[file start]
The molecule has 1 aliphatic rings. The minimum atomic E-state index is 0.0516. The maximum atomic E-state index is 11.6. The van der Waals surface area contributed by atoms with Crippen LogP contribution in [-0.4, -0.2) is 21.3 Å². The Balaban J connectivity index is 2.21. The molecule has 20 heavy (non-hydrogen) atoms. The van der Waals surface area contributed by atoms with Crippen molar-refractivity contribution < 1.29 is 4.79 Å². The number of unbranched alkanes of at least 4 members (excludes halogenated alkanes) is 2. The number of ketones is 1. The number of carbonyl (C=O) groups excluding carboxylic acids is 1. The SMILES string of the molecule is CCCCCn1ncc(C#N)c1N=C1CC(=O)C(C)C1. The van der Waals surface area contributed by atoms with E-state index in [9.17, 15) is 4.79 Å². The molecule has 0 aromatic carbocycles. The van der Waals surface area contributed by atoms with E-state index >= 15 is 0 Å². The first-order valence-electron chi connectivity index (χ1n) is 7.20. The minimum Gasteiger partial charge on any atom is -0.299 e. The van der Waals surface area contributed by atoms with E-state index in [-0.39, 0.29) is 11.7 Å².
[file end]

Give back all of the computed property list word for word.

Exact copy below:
The molecule has 1 aliphatic rings. The minimum atomic E-state index is 0.0516. The maximum atomic E-state index is 11.6. The van der Waals surface area contributed by atoms with Crippen LogP contribution in [-0.4, -0.2) is 21.3 Å². The Balaban J connectivity index is 2.21. The molecule has 20 heavy (non-hydrogen) atoms. The van der Waals surface area contributed by atoms with Crippen molar-refractivity contribution < 1.29 is 4.79 Å². The number of unbranched alkanes of at least 4 members (excludes halogenated alkanes) is 2. The number of ketones is 1. The number of carbonyl (C=O) groups excluding carboxylic acids is 1. The SMILES string of the molecule is CCCCCn1ncc(C#N)c1N=C1CC(=O)C(C)C1. The van der Waals surface area contributed by atoms with E-state index in [9.17, 15) is 4.79 Å². The molecule has 0 aromatic carbocycles. The van der Waals surface area contributed by atoms with E-state index >= 15 is 0 Å². The first-order valence-electron chi connectivity index (χ1n) is 7.20. The minimum Gasteiger partial charge on any atom is -0.299 e. The van der Waals surface area contributed by atoms with E-state index in [-0.39, 0.29) is 11.7 Å².